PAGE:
In Bitey Balls, you play as a pet and you have to dominate the room that you share with another player. Jump around and gather as much candy as you can, while not breaking every object in the level.
- Role: Game Designer
- Project Type: Global Game Jam Game
- Team size: 5 developers
- Duties: Game Design, Level Design, Fine-tuning, Testing
- Software used: Unity, Adobe Photoshop
- Project duration: 48 hours
- Playable link: Play Bitey Balls here!
Details about my work
We started the game jam by sitting together and brainstorming about the theme for this years GGJ, which was “What home means to you“. Thinking about topics what might be interesting to dive further into. Games that the whole team likes are local multiplayer games. Besides our love for the genre, they can be fairly simple, but with great entertainment value. Silliness is also something that we all enjoy and appreciate in games. During the brainstorming, we came up with animals, pets, in particular, that means home for us. We were talking about mechanics and how the game should function.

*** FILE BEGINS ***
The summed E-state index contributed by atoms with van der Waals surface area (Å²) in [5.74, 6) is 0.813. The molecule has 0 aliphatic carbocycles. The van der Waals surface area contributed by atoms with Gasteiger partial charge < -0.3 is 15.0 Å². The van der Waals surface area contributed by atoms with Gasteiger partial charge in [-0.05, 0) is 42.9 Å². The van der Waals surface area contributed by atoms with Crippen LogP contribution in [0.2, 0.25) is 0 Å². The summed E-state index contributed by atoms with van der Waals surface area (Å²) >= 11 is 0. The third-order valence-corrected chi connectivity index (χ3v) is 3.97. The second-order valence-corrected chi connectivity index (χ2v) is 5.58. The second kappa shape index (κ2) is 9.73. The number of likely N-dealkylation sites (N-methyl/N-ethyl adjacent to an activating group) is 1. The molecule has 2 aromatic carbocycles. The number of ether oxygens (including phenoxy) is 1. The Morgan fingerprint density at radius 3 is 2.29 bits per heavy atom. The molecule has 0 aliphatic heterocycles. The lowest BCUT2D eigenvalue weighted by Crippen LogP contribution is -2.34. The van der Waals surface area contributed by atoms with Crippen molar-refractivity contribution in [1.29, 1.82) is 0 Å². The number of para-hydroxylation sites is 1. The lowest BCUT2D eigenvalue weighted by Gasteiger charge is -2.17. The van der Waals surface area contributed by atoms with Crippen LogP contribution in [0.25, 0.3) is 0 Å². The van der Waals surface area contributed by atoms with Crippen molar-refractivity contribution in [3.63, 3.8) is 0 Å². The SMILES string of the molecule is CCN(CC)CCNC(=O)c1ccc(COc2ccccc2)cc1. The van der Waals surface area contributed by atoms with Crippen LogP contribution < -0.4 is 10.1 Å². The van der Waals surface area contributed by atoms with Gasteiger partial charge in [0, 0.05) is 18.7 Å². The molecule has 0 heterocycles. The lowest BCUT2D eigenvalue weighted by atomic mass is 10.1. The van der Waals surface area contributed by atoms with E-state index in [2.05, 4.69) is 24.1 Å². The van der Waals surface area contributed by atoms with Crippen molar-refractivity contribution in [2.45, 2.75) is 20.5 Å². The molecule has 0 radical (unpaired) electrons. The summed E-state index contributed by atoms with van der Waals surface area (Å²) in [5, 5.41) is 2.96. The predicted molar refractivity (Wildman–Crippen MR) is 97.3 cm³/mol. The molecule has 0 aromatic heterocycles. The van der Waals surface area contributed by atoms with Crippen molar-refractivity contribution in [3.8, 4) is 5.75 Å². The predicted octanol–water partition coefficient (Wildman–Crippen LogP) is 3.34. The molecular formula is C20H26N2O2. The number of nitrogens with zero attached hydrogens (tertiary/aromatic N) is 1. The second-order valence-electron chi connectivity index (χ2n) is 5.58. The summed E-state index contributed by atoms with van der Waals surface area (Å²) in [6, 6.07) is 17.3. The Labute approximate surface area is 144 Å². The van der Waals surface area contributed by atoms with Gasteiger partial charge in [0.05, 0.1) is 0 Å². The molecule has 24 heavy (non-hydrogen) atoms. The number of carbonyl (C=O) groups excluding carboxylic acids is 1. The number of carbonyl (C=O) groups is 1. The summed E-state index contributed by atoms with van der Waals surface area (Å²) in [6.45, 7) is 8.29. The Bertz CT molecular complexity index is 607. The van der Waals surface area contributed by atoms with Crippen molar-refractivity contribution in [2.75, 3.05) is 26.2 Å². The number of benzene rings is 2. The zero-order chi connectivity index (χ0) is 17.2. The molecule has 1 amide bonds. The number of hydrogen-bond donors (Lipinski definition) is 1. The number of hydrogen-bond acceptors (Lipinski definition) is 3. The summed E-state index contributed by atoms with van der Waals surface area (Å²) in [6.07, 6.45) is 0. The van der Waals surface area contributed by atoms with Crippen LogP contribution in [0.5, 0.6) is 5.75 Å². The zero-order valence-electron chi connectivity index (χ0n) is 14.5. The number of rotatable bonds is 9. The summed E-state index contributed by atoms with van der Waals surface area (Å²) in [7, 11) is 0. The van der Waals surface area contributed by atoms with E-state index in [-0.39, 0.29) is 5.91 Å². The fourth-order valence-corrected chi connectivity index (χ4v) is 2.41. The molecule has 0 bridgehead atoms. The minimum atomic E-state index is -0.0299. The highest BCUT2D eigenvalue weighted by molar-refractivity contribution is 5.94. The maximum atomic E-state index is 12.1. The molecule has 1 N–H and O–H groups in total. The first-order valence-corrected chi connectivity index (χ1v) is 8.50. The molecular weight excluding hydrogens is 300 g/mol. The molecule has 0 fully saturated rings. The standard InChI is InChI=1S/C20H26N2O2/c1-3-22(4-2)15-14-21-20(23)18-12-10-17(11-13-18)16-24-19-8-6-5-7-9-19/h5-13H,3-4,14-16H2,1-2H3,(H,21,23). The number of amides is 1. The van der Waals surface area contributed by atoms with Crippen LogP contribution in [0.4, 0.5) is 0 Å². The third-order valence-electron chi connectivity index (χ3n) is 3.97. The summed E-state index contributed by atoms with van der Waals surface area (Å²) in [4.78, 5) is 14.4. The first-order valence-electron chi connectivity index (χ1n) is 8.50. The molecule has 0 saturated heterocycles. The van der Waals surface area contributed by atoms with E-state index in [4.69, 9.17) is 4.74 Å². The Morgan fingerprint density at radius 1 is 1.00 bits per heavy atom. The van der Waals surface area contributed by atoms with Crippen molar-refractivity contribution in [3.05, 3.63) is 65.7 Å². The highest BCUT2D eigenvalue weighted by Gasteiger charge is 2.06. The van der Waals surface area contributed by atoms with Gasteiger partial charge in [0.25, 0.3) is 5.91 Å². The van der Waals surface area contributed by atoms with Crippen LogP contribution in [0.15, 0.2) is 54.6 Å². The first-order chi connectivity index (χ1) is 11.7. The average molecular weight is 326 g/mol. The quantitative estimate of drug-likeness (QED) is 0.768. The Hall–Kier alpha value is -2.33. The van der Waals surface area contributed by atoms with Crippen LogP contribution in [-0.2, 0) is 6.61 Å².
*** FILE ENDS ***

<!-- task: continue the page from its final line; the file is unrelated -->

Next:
While the project and repository were being set up, I went on with drawing and designing on how I saw the game. I did this by doing research on similar games and how they function, drawing my ideas out on the board and checking with the team if they agree with the kind of direction that I am taking the project. When I had something that was looking promising, I started making an MDA model, while another designer had set up a document to write down the high-level concept.
When the concept was somewhat done, I started making a block-out of the level, so that I could start in the Engine (Unity). I made a block-out of the level that I had designed and placed it in Unity to work on the camera. The camera position, rotation, and field of view are really important in games with just one room. It should be clear to the players where their characters are at all time. I choose to go for a more top-down view, rather than a more view that is more from the side. With a viewpoint between bird-eye and side view, you can use more height of the level, since you as the player can see more of the side of your character and the room. But the view that is more from the top worked better because it was easy to lose your character behind objects.
While assets and the mechanics are being developed, I started implementing them in Unity and the level that I had created. I gave all the assets the correct components, gave values to them and made prefabs out of them. This process was for a big part trial and error since I had to give values and test them to see how they work out.